The backgrounds and interests held by CASA of New Hampshire’s volunteer advocates are nothing if not diverse.
Take Rob DiGregorio for example. Rob’s career as an educational interpreter for deaf and hard of hearing children spans more than 20 years. He works full-time for a local school district and in his free time, he participates in a league sport with the Merrimack Valley Curling Club in Nashua.
You know curling. It’s that Olympic sport where players slide polished granite stones down an ice lane while teammates brush or sweep the ice around the stone as it slides to home. Rob got into curling more than a decade ago when he was living near the Canadian border in Vermont.
“Curling is wildly popular in Canada, and gaining popularity here in the US,” Rob says.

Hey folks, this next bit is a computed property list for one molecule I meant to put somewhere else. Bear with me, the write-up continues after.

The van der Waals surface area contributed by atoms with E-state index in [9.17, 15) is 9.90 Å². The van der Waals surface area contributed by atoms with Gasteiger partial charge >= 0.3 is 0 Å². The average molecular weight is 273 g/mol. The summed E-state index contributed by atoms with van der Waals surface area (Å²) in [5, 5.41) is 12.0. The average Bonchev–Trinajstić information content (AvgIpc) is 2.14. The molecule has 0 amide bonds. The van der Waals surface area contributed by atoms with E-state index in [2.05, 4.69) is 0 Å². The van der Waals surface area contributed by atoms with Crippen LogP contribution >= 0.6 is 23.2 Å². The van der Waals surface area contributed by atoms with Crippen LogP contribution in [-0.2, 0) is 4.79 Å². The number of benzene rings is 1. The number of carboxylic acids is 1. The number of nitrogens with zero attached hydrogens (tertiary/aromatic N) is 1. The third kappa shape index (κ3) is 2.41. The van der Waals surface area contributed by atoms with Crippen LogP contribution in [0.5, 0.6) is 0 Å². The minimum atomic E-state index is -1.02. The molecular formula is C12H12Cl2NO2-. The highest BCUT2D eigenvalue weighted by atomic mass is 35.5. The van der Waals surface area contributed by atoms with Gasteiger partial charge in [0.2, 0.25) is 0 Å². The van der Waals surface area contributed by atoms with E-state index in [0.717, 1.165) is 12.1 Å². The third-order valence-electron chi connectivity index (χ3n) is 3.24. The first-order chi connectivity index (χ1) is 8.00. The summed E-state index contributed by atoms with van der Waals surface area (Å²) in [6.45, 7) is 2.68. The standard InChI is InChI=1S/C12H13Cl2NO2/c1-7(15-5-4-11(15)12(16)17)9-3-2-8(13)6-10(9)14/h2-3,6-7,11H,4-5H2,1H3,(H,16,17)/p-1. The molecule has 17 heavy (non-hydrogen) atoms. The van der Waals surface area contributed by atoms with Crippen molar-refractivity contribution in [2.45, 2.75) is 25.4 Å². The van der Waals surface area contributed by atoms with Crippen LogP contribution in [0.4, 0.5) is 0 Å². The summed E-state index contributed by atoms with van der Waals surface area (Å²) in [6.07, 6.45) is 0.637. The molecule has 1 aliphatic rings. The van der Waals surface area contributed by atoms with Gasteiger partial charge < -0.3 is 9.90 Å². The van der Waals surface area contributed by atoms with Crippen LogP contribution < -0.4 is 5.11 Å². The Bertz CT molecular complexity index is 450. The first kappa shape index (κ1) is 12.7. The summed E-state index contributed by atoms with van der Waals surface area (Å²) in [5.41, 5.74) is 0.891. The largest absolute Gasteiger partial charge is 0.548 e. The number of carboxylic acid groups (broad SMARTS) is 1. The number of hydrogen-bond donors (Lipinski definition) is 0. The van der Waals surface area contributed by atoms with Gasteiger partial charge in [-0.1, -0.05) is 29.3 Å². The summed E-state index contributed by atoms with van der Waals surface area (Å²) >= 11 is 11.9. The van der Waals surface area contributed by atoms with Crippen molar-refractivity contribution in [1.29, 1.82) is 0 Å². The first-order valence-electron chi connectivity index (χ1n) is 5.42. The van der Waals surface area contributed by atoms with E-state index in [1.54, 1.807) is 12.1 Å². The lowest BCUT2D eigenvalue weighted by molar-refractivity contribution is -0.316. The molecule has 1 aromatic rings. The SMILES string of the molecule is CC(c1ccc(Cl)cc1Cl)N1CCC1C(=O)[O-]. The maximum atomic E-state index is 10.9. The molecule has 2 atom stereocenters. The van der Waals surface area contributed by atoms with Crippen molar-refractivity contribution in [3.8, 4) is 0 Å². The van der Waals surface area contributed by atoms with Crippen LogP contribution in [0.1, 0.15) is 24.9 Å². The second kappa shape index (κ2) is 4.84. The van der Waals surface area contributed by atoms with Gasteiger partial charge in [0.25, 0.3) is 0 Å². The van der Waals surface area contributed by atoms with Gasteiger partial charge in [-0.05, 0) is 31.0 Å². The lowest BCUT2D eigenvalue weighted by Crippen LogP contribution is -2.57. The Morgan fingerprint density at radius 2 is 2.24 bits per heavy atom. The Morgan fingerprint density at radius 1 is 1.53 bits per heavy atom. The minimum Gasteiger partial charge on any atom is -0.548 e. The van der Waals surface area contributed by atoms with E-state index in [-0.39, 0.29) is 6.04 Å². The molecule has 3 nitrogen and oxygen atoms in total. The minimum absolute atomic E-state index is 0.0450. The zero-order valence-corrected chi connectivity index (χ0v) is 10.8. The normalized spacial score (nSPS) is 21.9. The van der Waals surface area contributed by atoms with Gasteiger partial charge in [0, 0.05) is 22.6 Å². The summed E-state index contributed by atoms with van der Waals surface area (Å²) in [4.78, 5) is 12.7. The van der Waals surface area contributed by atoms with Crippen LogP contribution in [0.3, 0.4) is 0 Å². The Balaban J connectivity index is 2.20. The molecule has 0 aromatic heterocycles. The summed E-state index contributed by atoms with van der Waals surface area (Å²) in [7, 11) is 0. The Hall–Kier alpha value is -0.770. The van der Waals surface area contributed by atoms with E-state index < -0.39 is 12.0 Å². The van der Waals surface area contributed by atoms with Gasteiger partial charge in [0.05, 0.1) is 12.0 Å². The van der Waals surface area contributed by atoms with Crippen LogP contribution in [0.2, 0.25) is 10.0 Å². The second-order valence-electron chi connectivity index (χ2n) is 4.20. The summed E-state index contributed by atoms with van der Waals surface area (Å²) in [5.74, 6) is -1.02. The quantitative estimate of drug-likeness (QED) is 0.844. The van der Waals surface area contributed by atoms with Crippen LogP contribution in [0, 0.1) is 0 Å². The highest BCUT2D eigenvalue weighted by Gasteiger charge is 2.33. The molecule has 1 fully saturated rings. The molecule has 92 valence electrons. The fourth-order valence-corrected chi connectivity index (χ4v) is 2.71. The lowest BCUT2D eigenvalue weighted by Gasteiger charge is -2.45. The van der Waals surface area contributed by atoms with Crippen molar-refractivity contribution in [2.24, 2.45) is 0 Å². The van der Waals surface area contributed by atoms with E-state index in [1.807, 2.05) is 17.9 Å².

A friend referred Rob to CASA thinking he would be a great child advocate. As it turns out, Rob’s friend was right. “It’s a natural fit,” he says, and it has offered him an opportunity to work with children in a different capacity than his interactions with his career. He believes it’s important to get involved because of the glimpses of child abuse and neglect he sometimes hears of working within a public school setting.
Rob believes the importance of CASA’s work lies directly in what it is intended to do, providing a voice for a child in the court, where it must be heard.
“The bureaucracy can get to be a bit much,” Rob says. “I want to ensure the child’s voice is heard. It’s so important.”
Rob currently advocates for four children from two different families. He says the role he’s taken on as a CASA has given him better insight into one of the biggest social and health issues in New Hampshire at the moment.
“It has been quite interesting and eye-opening,” he said. “I have a much better understanding of people struggling with addiction than I did before becoming a CASA. The power of addiction appears to sometimes be more powerful and overpowering than even the parental instincts. It really surprised me. It’s shocking and heartbreaking.”